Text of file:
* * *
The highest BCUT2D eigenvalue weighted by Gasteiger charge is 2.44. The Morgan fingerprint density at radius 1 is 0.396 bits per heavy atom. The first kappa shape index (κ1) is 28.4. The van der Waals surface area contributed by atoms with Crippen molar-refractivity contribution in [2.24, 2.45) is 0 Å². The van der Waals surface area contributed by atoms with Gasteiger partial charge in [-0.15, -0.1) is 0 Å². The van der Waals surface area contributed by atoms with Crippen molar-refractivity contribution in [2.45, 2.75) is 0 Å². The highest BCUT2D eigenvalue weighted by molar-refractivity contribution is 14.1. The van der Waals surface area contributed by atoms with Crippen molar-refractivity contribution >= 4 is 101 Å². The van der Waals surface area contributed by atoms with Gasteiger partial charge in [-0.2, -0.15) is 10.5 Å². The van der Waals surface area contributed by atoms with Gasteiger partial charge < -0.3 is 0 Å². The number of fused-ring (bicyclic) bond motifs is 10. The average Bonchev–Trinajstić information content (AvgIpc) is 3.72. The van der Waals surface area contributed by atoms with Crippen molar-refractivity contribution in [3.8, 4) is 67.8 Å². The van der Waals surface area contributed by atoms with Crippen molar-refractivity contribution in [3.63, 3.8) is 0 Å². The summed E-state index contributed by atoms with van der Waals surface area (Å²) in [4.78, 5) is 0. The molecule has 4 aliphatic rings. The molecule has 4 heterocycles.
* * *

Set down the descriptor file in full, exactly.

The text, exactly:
The highest BCUT2D eigenvalue weighted by Gasteiger charge is 2.44. The Morgan fingerprint density at radius 1 is 0.396 bits per heavy atom. The first kappa shape index (κ1) is 28.4. The van der Waals surface area contributed by atoms with Crippen molar-refractivity contribution in [2.24, 2.45) is 0 Å². The van der Waals surface area contributed by atoms with Gasteiger partial charge in [-0.15, -0.1) is 0 Å². The van der Waals surface area contributed by atoms with Crippen molar-refractivity contribution in [2.45, 2.75) is 0 Å². The highest BCUT2D eigenvalue weighted by molar-refractivity contribution is 14.1. The van der Waals surface area contributed by atoms with Crippen molar-refractivity contribution >= 4 is 101 Å². The van der Waals surface area contributed by atoms with Gasteiger partial charge in [-0.2, -0.15) is 10.5 Å². The van der Waals surface area contributed by atoms with Gasteiger partial charge < -0.3 is 0 Å². The number of fused-ring (bicyclic) bond motifs is 10. The average Bonchev–Trinajstić information content (AvgIpc) is 3.72. The van der Waals surface area contributed by atoms with Crippen molar-refractivity contribution in [3.8, 4) is 67.8 Å². The van der Waals surface area contributed by atoms with Crippen molar-refractivity contribution in [3.63, 3.8) is 0 Å². The summed E-state index contributed by atoms with van der Waals surface area (Å²) in [4.78, 5) is 0. The molecule has 4 aliphatic rings. The molecule has 4 heterocycles.